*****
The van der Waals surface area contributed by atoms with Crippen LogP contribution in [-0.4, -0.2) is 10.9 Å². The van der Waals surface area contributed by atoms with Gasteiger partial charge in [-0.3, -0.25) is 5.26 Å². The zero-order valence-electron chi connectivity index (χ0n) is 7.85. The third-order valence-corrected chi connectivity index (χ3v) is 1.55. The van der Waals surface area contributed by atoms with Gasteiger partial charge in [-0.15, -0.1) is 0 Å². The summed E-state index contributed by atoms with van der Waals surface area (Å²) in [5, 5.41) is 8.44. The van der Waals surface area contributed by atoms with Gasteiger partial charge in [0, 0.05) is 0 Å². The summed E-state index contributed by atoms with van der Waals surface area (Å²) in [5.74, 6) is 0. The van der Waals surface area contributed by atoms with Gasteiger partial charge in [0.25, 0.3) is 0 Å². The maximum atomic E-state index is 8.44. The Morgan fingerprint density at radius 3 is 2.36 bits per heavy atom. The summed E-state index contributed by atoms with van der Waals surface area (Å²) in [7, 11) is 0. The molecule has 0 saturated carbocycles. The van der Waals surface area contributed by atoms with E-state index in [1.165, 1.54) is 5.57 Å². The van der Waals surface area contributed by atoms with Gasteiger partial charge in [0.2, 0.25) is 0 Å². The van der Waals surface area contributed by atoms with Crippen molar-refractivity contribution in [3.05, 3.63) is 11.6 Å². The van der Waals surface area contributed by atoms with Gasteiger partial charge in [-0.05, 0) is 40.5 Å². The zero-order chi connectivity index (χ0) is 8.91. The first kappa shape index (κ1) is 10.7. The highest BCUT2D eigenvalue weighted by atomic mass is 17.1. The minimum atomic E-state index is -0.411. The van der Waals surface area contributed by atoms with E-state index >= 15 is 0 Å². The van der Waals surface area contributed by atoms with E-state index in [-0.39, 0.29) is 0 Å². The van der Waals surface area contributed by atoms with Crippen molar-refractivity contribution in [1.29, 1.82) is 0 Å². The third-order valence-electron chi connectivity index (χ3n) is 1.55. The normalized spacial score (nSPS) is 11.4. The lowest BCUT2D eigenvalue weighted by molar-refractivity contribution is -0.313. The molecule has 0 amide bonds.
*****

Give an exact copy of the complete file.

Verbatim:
The van der Waals surface area contributed by atoms with Crippen LogP contribution in [-0.4, -0.2) is 10.9 Å². The van der Waals surface area contributed by atoms with Gasteiger partial charge in [-0.3, -0.25) is 5.26 Å². The zero-order valence-electron chi connectivity index (χ0n) is 7.85. The third-order valence-corrected chi connectivity index (χ3v) is 1.55. The van der Waals surface area contributed by atoms with Gasteiger partial charge in [-0.15, -0.1) is 0 Å². The summed E-state index contributed by atoms with van der Waals surface area (Å²) in [5, 5.41) is 8.44. The van der Waals surface area contributed by atoms with Gasteiger partial charge in [0, 0.05) is 0 Å². The summed E-state index contributed by atoms with van der Waals surface area (Å²) in [5.74, 6) is 0. The van der Waals surface area contributed by atoms with Gasteiger partial charge in [0.25, 0.3) is 0 Å². The maximum atomic E-state index is 8.44. The Morgan fingerprint density at radius 3 is 2.36 bits per heavy atom. The summed E-state index contributed by atoms with van der Waals surface area (Å²) in [7, 11) is 0. The molecule has 0 saturated carbocycles. The van der Waals surface area contributed by atoms with E-state index in [1.165, 1.54) is 5.57 Å². The van der Waals surface area contributed by atoms with Gasteiger partial charge in [0.2, 0.25) is 0 Å². The van der Waals surface area contributed by atoms with Crippen molar-refractivity contribution in [3.05, 3.63) is 11.6 Å². The van der Waals surface area contributed by atoms with Gasteiger partial charge in [-0.05, 0) is 40.5 Å². The zero-order chi connectivity index (χ0) is 8.91. The first kappa shape index (κ1) is 10.7. The highest BCUT2D eigenvalue weighted by atomic mass is 17.1. The minimum atomic E-state index is -0.411. The van der Waals surface area contributed by atoms with E-state index >= 15 is 0 Å². The van der Waals surface area contributed by atoms with E-state index in [-0.39, 0.29) is 0 Å². The van der Waals surface area contributed by atoms with Crippen molar-refractivity contribution in [1.29, 1.82) is 0 Å². The third-order valence-electron chi connectivity index (χ3n) is 1.55. The normalized spacial score (nSPS) is 11.4. The lowest BCUT2D eigenvalue weighted by molar-refractivity contribution is -0.313. The molecule has 0 amide bonds.